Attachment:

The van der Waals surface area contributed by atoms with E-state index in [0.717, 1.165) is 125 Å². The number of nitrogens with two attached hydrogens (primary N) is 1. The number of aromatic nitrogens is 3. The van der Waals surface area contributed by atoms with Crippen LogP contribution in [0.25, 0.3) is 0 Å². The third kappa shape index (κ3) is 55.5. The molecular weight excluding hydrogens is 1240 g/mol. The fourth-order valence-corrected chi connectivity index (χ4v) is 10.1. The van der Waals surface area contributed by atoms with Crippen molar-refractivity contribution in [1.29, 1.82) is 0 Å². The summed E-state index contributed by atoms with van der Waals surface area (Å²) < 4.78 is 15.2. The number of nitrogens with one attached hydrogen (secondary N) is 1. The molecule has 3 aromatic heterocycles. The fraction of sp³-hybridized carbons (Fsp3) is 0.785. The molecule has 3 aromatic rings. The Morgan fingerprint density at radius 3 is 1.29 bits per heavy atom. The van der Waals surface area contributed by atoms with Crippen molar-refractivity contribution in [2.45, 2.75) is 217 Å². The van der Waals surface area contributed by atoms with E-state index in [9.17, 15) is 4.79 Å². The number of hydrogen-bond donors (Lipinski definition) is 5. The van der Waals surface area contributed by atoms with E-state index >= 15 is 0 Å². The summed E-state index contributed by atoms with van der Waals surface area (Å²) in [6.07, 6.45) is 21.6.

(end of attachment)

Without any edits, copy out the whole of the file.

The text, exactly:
The van der Waals surface area contributed by atoms with E-state index in [0.717, 1.165) is 125 Å². The number of nitrogens with two attached hydrogens (primary N) is 1. The number of aromatic nitrogens is 3. The van der Waals surface area contributed by atoms with Crippen LogP contribution in [0.25, 0.3) is 0 Å². The third kappa shape index (κ3) is 55.5. The molecular weight excluding hydrogens is 1240 g/mol. The fourth-order valence-corrected chi connectivity index (χ4v) is 10.1. The van der Waals surface area contributed by atoms with Crippen molar-refractivity contribution in [1.29, 1.82) is 0 Å². The summed E-state index contributed by atoms with van der Waals surface area (Å²) < 4.78 is 15.2. The number of nitrogens with one attached hydrogen (secondary N) is 1. The molecule has 3 aromatic heterocycles. The fraction of sp³-hybridized carbons (Fsp3) is 0.785. The molecule has 3 aromatic rings. The Morgan fingerprint density at radius 3 is 1.29 bits per heavy atom. The van der Waals surface area contributed by atoms with Crippen molar-refractivity contribution in [2.45, 2.75) is 217 Å². The van der Waals surface area contributed by atoms with E-state index in [9.17, 15) is 4.79 Å². The number of hydrogen-bond donors (Lipinski definition) is 5. The van der Waals surface area contributed by atoms with E-state index >= 15 is 0 Å². The summed E-state index contributed by atoms with van der Waals surface area (Å²) in [6.07, 6.45) is 21.6.